As you know, Puppeteer is a high-level API to control headless Chrome, and it's probably one of the most popular web scraping tools on the Internet. The only problem is that an average web developer might be overloaded by tons of possible settings for a proper web scraping setup.
I want to share 6 handy and pretty obvious tricks that should help web developers to increase web scraper success rate, improve performance and avoid bans.
Web scraping a website with the actually supported or other browsers has a real benefit in ensuring that the scraper will not be banned by the fingerprint or the behavioral pattern. Playwright already provides full support for Chromium, Firefox, and WebKit out of the box without installing the browsers manually, but since most of the users out there use Google Chrome or Microsoft Edge instead of the open-source Chromium variant, in some scenarios, it's safer to use them to emulate a more realistic browser environment.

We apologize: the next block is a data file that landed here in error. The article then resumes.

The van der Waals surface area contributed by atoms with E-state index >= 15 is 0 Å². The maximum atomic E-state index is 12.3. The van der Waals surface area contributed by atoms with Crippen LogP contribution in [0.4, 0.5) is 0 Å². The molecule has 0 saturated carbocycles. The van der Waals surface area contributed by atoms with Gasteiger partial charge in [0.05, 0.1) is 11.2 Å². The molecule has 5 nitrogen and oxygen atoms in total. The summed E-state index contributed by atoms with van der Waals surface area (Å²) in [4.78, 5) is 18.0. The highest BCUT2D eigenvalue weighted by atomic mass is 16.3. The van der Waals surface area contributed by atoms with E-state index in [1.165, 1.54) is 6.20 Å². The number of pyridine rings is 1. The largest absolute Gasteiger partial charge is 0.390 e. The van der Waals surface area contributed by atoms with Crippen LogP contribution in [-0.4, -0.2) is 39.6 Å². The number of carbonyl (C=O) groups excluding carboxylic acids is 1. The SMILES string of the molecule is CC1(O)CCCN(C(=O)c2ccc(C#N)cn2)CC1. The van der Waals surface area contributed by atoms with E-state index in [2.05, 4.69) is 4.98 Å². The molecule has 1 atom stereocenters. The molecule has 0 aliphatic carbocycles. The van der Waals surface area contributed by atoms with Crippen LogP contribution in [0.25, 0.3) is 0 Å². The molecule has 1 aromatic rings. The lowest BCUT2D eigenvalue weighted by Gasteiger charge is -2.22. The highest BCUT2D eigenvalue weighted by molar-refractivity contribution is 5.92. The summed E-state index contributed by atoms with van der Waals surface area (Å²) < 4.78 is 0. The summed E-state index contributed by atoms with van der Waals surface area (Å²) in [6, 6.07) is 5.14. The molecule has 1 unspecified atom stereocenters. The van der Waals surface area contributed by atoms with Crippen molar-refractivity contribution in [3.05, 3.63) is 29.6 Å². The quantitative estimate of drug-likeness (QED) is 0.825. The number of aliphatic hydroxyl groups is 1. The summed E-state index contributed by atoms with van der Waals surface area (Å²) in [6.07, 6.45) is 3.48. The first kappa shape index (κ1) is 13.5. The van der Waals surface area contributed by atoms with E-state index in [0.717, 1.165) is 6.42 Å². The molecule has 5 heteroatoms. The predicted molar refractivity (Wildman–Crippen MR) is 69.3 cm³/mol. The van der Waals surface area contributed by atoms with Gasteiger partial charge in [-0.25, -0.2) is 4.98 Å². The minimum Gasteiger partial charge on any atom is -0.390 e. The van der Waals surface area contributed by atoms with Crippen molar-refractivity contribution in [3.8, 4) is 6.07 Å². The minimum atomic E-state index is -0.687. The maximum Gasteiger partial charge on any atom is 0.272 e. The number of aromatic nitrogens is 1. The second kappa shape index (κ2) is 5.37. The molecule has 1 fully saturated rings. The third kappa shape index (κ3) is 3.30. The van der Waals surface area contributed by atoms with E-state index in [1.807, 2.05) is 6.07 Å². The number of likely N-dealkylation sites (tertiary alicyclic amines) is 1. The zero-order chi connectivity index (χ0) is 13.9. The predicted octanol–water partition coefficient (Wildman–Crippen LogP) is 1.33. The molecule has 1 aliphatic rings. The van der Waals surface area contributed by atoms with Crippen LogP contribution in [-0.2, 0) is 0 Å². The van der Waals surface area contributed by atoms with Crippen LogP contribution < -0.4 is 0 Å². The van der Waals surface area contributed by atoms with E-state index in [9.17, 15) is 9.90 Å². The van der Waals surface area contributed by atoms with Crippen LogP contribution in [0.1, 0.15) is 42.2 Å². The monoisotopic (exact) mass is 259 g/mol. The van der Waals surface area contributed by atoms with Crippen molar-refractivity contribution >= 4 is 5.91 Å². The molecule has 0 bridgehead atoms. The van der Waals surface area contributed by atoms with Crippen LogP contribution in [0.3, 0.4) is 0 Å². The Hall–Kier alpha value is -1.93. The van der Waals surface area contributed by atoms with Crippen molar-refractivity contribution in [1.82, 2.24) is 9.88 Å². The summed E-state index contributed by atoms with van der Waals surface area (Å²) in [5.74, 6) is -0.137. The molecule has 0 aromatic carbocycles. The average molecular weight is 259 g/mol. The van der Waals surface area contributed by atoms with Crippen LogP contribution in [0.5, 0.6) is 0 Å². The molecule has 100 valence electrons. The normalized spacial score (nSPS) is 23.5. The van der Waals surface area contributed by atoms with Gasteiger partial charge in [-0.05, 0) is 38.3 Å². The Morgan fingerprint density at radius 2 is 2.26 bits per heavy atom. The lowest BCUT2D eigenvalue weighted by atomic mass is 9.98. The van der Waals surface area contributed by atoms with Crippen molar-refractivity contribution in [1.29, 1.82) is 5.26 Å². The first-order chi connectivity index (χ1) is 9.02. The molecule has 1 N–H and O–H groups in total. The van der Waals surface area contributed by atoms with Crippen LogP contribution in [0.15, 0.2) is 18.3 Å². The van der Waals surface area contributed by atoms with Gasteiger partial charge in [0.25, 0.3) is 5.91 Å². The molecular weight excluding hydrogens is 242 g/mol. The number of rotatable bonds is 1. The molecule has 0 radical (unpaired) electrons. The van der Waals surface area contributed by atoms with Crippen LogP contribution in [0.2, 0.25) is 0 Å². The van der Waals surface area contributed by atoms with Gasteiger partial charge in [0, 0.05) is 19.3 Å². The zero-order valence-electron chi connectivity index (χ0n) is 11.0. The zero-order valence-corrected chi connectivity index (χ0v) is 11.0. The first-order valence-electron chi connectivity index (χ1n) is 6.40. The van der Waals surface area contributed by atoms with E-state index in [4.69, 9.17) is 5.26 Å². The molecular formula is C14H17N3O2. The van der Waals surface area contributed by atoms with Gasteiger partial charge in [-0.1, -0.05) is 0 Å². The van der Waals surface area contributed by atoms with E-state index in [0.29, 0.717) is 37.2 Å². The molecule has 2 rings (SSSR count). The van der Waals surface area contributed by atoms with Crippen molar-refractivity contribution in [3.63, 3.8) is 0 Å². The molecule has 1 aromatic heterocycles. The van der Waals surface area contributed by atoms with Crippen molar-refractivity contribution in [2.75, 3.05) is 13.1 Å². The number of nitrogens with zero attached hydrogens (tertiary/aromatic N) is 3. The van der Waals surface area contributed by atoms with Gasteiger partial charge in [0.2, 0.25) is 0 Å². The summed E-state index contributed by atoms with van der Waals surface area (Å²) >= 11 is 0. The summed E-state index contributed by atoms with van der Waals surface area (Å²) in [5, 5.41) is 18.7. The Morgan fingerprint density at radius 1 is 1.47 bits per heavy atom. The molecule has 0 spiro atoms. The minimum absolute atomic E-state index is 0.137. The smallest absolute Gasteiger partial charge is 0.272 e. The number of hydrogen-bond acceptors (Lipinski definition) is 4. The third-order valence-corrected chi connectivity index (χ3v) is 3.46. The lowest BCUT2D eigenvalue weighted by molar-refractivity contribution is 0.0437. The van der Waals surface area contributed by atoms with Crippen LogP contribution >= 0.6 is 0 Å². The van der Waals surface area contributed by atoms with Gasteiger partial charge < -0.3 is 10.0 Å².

There is a lot of news related to TikTok being sold to US companies and the issue of scraping TikTok data becomes more real due to the possible closing of the service.
HTML is a simple structured markup language and everyone who is going to write the web scraper should deal with HTML parsing. The goal of this article is to help you to find the right tool for HTML processing. We are not going to present libraries for more specific tasks, such as article extractors, product extractors, or web scrapers.
In this article, we’d like to introduce an awesome open-source Web Scraping solution for running a pool of Chromium instances using Puppeteer.
In this article, I’d like to share a quick guide of how to run Playwright inside AWS Lambda. There are a bunch of similar guides about Puppeteer, but only a few are about the successor from Microsoft.